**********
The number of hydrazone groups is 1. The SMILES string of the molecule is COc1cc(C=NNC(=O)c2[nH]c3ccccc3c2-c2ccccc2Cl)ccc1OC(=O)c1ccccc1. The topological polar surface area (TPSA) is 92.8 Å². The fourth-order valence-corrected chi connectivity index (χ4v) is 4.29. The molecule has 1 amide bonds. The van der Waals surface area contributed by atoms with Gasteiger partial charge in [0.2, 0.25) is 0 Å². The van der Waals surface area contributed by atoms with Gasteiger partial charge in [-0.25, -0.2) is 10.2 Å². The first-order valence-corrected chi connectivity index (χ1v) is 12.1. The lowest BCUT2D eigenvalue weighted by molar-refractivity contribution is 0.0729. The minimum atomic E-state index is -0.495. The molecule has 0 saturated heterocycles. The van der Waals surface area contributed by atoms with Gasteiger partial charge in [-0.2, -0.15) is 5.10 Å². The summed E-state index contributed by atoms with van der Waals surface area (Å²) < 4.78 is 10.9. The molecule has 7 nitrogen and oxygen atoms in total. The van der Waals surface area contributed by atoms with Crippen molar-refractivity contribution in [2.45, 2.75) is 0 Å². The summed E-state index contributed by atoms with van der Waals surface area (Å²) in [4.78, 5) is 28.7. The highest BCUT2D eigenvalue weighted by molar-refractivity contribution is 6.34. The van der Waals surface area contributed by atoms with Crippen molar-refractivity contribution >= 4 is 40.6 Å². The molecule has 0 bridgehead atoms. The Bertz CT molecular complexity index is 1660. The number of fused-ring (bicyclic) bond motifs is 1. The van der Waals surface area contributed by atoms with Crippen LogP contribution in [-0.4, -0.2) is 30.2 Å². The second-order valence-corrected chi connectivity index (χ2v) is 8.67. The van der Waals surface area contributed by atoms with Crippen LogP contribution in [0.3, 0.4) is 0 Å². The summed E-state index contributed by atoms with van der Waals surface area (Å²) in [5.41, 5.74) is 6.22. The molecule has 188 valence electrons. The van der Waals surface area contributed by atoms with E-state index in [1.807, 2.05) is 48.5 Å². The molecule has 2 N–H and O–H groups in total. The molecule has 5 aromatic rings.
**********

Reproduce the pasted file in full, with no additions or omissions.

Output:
The number of hydrazone groups is 1. The SMILES string of the molecule is COc1cc(C=NNC(=O)c2[nH]c3ccccc3c2-c2ccccc2Cl)ccc1OC(=O)c1ccccc1. The topological polar surface area (TPSA) is 92.8 Å². The fourth-order valence-corrected chi connectivity index (χ4v) is 4.29. The molecule has 1 amide bonds. The van der Waals surface area contributed by atoms with Gasteiger partial charge in [0.2, 0.25) is 0 Å². The van der Waals surface area contributed by atoms with Gasteiger partial charge in [-0.25, -0.2) is 10.2 Å². The first-order valence-corrected chi connectivity index (χ1v) is 12.1. The lowest BCUT2D eigenvalue weighted by molar-refractivity contribution is 0.0729. The minimum atomic E-state index is -0.495. The molecule has 0 saturated heterocycles. The van der Waals surface area contributed by atoms with Gasteiger partial charge in [-0.2, -0.15) is 5.10 Å². The summed E-state index contributed by atoms with van der Waals surface area (Å²) < 4.78 is 10.9. The molecule has 7 nitrogen and oxygen atoms in total. The van der Waals surface area contributed by atoms with Crippen molar-refractivity contribution in [2.45, 2.75) is 0 Å². The summed E-state index contributed by atoms with van der Waals surface area (Å²) in [4.78, 5) is 28.7. The highest BCUT2D eigenvalue weighted by molar-refractivity contribution is 6.34. The van der Waals surface area contributed by atoms with Crippen molar-refractivity contribution >= 4 is 40.6 Å². The molecule has 0 bridgehead atoms. The Bertz CT molecular complexity index is 1660. The number of fused-ring (bicyclic) bond motifs is 1. The van der Waals surface area contributed by atoms with Crippen LogP contribution in [-0.4, -0.2) is 30.2 Å². The second-order valence-corrected chi connectivity index (χ2v) is 8.67. The van der Waals surface area contributed by atoms with Crippen LogP contribution in [0.3, 0.4) is 0 Å². The summed E-state index contributed by atoms with van der Waals surface area (Å²) in [5.41, 5.74) is 6.22. The molecule has 188 valence electrons. The van der Waals surface area contributed by atoms with E-state index in [1.807, 2.05) is 48.5 Å². The molecule has 2 N–H and O–H groups in total. The molecule has 5 aromatic rings.